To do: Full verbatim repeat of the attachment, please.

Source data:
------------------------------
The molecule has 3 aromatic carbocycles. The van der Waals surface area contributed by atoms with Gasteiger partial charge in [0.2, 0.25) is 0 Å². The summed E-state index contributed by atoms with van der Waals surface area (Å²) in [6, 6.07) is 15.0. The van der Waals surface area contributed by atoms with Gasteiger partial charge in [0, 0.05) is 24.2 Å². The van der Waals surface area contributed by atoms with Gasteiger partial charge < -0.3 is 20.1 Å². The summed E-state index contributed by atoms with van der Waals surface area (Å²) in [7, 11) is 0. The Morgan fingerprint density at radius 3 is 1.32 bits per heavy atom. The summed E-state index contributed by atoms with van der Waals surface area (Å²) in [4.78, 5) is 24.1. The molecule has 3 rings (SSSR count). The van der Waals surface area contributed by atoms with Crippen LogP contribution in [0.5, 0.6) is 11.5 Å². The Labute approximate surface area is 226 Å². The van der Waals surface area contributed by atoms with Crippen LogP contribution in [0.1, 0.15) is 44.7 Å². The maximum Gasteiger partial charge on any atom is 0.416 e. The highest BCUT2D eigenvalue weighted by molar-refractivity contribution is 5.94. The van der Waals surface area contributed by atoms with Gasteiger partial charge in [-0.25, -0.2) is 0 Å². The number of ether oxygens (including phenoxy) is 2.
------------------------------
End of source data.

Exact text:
The molecule has 3 aromatic carbocycles. The van der Waals surface area contributed by atoms with Gasteiger partial charge in [0.2, 0.25) is 0 Å². The summed E-state index contributed by atoms with van der Waals surface area (Å²) in [6, 6.07) is 15.0. The van der Waals surface area contributed by atoms with Gasteiger partial charge in [0, 0.05) is 24.2 Å². The van der Waals surface area contributed by atoms with Gasteiger partial charge < -0.3 is 20.1 Å². The summed E-state index contributed by atoms with van der Waals surface area (Å²) in [7, 11) is 0. The Morgan fingerprint density at radius 3 is 1.32 bits per heavy atom. The summed E-state index contributed by atoms with van der Waals surface area (Å²) in [4.78, 5) is 24.1. The molecule has 3 rings (SSSR count). The van der Waals surface area contributed by atoms with Crippen LogP contribution in [0.5, 0.6) is 11.5 Å². The Labute approximate surface area is 226 Å². The van der Waals surface area contributed by atoms with Crippen LogP contribution in [0.1, 0.15) is 44.7 Å². The maximum Gasteiger partial charge on any atom is 0.416 e. The highest BCUT2D eigenvalue weighted by molar-refractivity contribution is 5.94. The van der Waals surface area contributed by atoms with Gasteiger partial charge in [-0.25, -0.2) is 0 Å². The number of ether oxygens (including phenoxy) is 2.